Pandemic: Causes, Cures, and Responses is a 94-page unit study that explores the history and science of worldwide disease. It’s offered by Pandia Press with contributions by Lindsey Sodano, Samantha Matalone Cook, Amy Sharony, and Blair Lee. It includes lessons and activities for ages five to adult!
Best of all? It’s totally FREE!
Let’s go ahead and chat about it, shall we?
The History of Pandemics
This unit study goes over the history of various pandemics, from the bubonic plague to the Spanish Flu of 1918 to COVID-19. It begins with some fascinating information about the bubonic plague and the push it caused to understand medical science better. This guide uses an excerpt from the upcoming History Quest: Middle Ages history curriculum from Lindsey Sodano and Pandia Press. See our History Quest: Early Times review here.
Part of this unit study also discusses the differences and similarities between COVID-19 and the Spanish Flu, including actionable journaling, prompts, and a chart for comparing and contrasting the two pandemics.
Making a Plague Mask
The Make a Simple Plague Mask activity by Samantha Matolone Cook includes historical information, full-photo directions, and templates to ease the process. Since we can’t go trick-or-treating this year, my kids and I might go ahead and makes some of these masks to wear while we lounge around the house and eat candy on Halloween. We might even take some photos to add to our pandemic journal.
Creating a Pandemic Journal
This guide helps you plan and document what this crazy year of 2020 looks like to you. An activity like this would go along really well with this New York Times prompt for teens – all about documenting 2020 and perhaps even sending it to a museum!
The Science of Pandemics
The second part of the Pandemic Unity Study is all about science! There’s a hoard of activities that teach how infections work, how they spread, and how to possibly prevent their spread. It’s offered as a more general foundational education in germs, disease, viruses, bacteria, illness, and prevention.
The science units in the guide are titled:
Are the Viruses Alive? (Ages 8+)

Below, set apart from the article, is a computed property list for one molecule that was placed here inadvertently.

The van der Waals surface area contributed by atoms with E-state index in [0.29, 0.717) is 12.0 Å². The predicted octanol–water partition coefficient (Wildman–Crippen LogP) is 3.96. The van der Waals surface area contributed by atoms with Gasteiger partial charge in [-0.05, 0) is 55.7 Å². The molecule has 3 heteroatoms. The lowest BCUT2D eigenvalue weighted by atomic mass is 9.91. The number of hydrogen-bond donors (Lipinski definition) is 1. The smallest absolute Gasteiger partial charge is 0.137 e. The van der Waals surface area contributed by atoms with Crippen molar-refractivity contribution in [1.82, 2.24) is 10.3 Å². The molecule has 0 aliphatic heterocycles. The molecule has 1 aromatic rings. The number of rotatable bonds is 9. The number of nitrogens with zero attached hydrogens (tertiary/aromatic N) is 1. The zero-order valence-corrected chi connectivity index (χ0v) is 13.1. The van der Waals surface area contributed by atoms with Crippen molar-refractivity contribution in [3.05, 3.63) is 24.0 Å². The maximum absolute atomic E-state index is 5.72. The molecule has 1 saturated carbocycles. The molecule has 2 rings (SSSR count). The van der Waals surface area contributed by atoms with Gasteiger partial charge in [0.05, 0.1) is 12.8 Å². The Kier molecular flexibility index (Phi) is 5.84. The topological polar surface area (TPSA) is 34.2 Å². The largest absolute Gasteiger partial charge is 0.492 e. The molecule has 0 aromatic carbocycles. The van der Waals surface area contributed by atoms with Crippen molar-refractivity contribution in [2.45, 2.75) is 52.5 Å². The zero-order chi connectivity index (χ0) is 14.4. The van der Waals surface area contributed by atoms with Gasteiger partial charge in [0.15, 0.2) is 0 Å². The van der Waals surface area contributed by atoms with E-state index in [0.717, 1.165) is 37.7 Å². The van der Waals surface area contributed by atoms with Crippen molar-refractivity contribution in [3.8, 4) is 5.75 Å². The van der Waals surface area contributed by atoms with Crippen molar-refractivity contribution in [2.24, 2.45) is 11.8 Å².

This unit discusses the characteristics of life and helps students weigh the facts and come to a conclusion in the great debate of whether viruses count as living organisms!
Polio (Ages 10+)
This is a guided research activity for kids to conduct. A great hands-on project for older kids. I think I’m going to have my 10-year-old share her research in a video journal for our monthly homeschooling progress.
Bacteria–Good and Bad (Ages 10+)
What is the difference between good bacteria and bad bacteria? What are bad bacteria called? By what systems are bacteria classified?
The Good Guys (Ages 10+)
This activity is a two-day microscope lab studying “good” bacteria.
Death to the Prokaryotes (Ages 10+)
In this lab, your students will learn about food sterilization and storage and why certain processes are necessary to ensure food safety. You’ll be canning a couple of jars of applesauce and recording the results. I, personally, think we’re going to take this to the next level and jar many cans, each with a different “missing” step in the correct canning process so that we can see the horrific results that ensue. #maniacallaughter
Discovering Cells (Ages 10+)
This is another microscope lab (SQUEEE) that, in a way, recreates Robert Hooke’s 1665 experiment!
The Warrior Systems (Ages 10+)
Ready to learn about the lymphatic system? Wait, what is that? This unit is a great introduction to how that whole system works and includes visuals and a “color and label” activity to enhance the learning process.
Bacteria Out of Control (Ages 10+)
Asexual reproduction, binary fission, and a charting activity, oh my!
Protecting Yourself From Pathogens (Ages 10+)
An informative article by Blair Lee about germ theory, antibiotics, and prevention.
How Dirty Can They Really Be (5+)
Young kids don’t seem to be able to grasp just how gross their hands can get throughout the day. Have you seen the nasty bread experiment that’s been floating around Facebook and Pinterest? Well, here’s a rundown of how to conduct this yourself.
Winning the War on Pathogens (5+)
There is a right way and a million wrong ways to wash your hands. This activity teaches the best hand-washing practice.
A Winning Weapon: Hand Sanitizer! (5+)
Wanna learn how to make your own hand sanitizer? Here ya go.
Alexander Fleming: Infection, Antibiotics, and War (Agest 10+)
What has been one of the most life-saving inventions ever? Antibiotics! Here’s a research project about Alexander Fleming.
Smallpox (Ages 10+)
This unit is about smallpox, which is a viral disease with an interesting history. It’s one that we eradicated!
Materials that are needed for this unit study include basic kitchen items as well as simple arts and crafts objects you might already have around the house. The most specialized supplies you’ll need are a microscope and slides for the microscope labs.